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*Official student loan pay off thread*

Home Student Loan Management *Official student loan pay off thread*

  • Zaphod Zaphod 
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    Status: Physician, Small Business Owner
    Posts: 6323
    Joined: 01/12/2016

    I just paid my last chunk of my original $265,000! It took us 38 months since training. Grossing ~$400,000. Three kids and single income.

    It feels amazing to be completely done!

    Good luck to everyone here! I am confident we are all doing the right thing by paying off the debt!

    Click to expand…

    For clarification, we’re not all trying to pay them off, well…mostly just me it seems most of the time.

    My goal is NOT to pay the loans off asap. My goal is to fill everything else up as fast as possible, retirement accounts, taxable, RE, etc…before thinking about aggressively addressing loans. I think this is a far more prudent approach when you’ve just got out given time value of money, terminal wealth etc….In a few years hopefully it wont matter. At different time periods different things matter more. When you just get out you should definitely put something to your retirement as you’re already delayed.

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    Thanks for the clarification. I must have misinterpreted the thread title.

    I think debt affects folks differently. Some are comfortable living in debt and some feel like slaves. Taking into consideration the psychological effects of being debt free, no one will convince me it was the wrong decision to pay off the monstrous, soul-sucking debt that I had.

    How do you “fill up” a taxable account anyway?

     

    Click to expand…

    No one is admonishing any others choices, just pointing out I shouldnt be in that congratulated group. There is minimal psychological effect of the debt to myself (though it is not zero) it is simply a trade off. I trade that for more money in the end. Since money is fungible and net worth gets to zero and beyond anyway, I just prefer this way as of now especially since I am just starting out and the dollars are worth more. Later on, I may absolutely flip to the other side.

    Once I did the math, etc…worked out a plan, paying anything extra on the debt was the soul sucking part, so we’re all a bit different no big deal. If it ever really bothers me I can always liquidate the taxable and pay off the loans right? No bridges are burned and I have choices and am in control. You will never get any extra student loan money back if you decide later it wasnt as big a deal as you thought (unlikely). Im paying them down, just not rushing to do so.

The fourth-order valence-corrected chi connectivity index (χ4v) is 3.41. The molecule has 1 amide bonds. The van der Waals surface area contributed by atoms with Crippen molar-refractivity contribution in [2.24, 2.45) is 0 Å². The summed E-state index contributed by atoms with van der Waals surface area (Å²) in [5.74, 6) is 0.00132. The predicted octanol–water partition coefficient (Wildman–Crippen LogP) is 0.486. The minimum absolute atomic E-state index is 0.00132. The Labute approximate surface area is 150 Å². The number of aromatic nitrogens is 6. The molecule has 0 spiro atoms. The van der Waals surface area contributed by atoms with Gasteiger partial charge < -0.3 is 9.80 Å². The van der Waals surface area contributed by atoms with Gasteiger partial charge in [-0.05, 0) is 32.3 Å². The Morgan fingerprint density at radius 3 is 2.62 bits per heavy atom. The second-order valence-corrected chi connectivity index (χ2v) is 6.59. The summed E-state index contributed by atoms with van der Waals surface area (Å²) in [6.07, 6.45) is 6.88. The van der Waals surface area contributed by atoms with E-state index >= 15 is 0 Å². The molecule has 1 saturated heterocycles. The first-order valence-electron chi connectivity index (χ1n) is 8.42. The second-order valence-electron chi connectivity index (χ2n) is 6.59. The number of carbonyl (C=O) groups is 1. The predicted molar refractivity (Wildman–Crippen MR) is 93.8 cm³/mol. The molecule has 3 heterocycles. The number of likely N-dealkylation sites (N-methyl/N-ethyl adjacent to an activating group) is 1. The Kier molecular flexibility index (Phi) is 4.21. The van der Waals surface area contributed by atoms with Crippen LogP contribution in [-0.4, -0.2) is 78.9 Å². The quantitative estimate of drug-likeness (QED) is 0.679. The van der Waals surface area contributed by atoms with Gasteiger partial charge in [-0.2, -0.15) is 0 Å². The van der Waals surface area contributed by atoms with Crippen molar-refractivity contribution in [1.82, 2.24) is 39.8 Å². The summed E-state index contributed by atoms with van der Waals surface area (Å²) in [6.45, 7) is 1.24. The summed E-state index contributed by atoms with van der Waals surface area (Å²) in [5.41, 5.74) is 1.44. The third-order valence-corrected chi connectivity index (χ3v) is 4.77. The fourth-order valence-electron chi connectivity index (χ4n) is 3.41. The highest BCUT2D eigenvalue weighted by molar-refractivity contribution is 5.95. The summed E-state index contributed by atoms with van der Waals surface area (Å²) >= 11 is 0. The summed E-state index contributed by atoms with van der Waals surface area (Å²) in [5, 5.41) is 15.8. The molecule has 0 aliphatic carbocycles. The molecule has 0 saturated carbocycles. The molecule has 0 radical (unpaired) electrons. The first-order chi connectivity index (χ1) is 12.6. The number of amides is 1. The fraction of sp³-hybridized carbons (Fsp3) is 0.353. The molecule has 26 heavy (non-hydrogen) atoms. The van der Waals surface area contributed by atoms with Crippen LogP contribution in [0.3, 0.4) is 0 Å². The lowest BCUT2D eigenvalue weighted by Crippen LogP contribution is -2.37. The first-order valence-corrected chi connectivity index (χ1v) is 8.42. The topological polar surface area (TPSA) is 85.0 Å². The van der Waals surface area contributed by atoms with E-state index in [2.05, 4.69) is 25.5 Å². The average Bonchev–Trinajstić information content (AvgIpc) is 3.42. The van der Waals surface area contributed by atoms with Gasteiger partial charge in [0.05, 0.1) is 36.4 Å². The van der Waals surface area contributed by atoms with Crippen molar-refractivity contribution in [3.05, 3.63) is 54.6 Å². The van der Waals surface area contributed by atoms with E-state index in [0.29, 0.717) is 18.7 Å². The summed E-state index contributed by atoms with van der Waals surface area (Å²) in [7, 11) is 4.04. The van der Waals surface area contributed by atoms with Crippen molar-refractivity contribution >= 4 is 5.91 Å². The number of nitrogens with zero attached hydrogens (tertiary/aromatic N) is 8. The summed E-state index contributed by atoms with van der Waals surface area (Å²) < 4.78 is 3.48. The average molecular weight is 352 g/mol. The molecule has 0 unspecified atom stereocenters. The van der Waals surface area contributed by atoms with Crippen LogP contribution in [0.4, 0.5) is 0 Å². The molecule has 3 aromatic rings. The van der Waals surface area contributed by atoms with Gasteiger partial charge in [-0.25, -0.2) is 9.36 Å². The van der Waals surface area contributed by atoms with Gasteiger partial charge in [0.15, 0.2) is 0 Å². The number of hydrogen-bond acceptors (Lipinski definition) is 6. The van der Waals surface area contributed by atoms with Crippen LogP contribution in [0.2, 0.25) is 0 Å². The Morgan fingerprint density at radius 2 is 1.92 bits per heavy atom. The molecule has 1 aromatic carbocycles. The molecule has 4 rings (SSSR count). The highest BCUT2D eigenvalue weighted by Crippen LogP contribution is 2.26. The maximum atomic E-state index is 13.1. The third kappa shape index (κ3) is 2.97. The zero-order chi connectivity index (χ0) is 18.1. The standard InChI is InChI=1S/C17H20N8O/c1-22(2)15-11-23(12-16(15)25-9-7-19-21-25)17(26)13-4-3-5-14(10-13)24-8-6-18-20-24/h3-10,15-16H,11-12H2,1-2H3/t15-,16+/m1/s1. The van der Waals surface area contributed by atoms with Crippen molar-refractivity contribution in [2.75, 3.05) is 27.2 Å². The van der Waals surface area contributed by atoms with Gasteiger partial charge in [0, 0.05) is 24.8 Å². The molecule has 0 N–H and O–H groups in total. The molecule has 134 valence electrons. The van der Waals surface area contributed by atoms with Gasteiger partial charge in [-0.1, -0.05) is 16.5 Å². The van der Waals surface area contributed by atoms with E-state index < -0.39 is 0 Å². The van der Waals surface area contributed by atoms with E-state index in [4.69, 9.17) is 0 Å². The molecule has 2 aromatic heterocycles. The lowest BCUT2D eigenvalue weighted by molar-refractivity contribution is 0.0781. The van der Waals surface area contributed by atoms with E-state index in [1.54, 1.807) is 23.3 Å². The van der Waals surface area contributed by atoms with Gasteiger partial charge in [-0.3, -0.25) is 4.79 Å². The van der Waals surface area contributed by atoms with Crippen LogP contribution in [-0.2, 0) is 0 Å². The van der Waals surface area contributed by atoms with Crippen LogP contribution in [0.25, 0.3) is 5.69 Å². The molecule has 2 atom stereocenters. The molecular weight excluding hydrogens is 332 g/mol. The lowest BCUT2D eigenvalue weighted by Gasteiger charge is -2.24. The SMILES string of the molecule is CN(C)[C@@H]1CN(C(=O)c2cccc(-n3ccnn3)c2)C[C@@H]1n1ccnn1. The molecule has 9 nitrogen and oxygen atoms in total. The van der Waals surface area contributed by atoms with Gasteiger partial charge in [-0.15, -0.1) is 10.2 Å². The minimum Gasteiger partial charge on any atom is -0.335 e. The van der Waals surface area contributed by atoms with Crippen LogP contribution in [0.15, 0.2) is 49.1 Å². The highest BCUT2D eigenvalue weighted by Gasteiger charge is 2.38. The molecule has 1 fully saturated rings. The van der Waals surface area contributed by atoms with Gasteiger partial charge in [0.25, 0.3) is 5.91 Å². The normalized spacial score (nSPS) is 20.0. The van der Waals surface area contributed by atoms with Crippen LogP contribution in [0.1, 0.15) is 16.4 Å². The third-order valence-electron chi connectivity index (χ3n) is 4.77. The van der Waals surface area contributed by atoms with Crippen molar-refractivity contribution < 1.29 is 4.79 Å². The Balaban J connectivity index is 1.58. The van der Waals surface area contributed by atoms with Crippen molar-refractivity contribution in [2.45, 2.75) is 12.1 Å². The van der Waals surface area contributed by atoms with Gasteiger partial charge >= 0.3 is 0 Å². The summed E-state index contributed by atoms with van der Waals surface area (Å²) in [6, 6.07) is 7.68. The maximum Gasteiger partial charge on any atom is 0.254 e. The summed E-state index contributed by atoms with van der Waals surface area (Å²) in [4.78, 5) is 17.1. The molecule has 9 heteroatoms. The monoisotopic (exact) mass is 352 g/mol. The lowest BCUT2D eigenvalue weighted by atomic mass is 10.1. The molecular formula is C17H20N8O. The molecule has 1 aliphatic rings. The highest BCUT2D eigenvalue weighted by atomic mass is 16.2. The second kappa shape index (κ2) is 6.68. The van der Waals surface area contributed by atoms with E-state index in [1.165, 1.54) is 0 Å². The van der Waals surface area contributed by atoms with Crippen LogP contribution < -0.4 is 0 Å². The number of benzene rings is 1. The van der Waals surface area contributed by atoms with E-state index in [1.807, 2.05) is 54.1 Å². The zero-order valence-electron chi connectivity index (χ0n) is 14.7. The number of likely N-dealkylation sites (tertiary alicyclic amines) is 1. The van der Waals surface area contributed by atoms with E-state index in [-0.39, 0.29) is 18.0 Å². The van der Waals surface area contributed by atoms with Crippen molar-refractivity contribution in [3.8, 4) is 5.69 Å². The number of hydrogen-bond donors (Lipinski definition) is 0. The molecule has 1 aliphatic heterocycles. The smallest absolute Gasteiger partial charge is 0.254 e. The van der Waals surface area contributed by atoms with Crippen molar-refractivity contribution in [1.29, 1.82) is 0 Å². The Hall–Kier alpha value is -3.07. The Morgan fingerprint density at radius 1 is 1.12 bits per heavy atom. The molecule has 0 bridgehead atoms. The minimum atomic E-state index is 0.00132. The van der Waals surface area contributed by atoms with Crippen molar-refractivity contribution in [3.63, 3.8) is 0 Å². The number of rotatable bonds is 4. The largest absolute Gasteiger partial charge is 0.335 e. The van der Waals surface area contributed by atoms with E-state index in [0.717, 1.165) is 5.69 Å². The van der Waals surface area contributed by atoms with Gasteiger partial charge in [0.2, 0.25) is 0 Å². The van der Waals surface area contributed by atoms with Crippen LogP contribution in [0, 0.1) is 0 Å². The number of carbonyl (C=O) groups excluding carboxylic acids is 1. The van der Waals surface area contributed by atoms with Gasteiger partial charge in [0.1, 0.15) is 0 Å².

No one is trying to convince you one way is the “right” way, and there are certainly no wrong decisions, these are all excellent choices with great long term outcomes.

    As to “filling up” the taxable account, I just meant that is my priority rather than excess principal to student loans. After the SEP and HSA instead of any of my discretionary dollars going to student loans/mortgage (I do confess a very small nominal over payment does happen) it goes into the taxable account instead trying to build up that space. Cant be filled up in the same way a deferred plan can of course.

    #32898 Reply
    Liked by hatton1
    Avatar Med0000 
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    Status: Physician
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    Joined: 02/09/2016

    Cheers Zaphod!

    Just the very fact we are thinking about these topics put us all way ahead of the average person/physician.

    #32934 Reply
    Liked by Zaphod, hatton1
    Avatar ndayev6 
    Participant
    Status: Physician
    Posts: 38
    Joined: 01/10/2016

     

    I am 6 months away from completing fellowship. My wife and I started out with $290,000 combined student loan debt and have paid off $140,000 during residency/fellowship. Thanks to WCI I refinanced early on with DRB before their rates climbed.

     

    Total loan amount: $147,000

    Loan interest: 3.5% 5 yr fixed through DRB

    Yearly income: $500K

    Goal pay off date: 18-24 months

    Personal information: we live in a very low cost of living area

    Living expenses: relatively uncertain at this moment but likely less than $6000/mo

    Misc: Will be planning to max out both 403b, backdoor Roth, my DBP

    #32957 Reply
    Liked by hatton1
    Avatar MaxPower 
    Participant
    Status: Physician
    Posts: 370
    Joined: 02/22/2016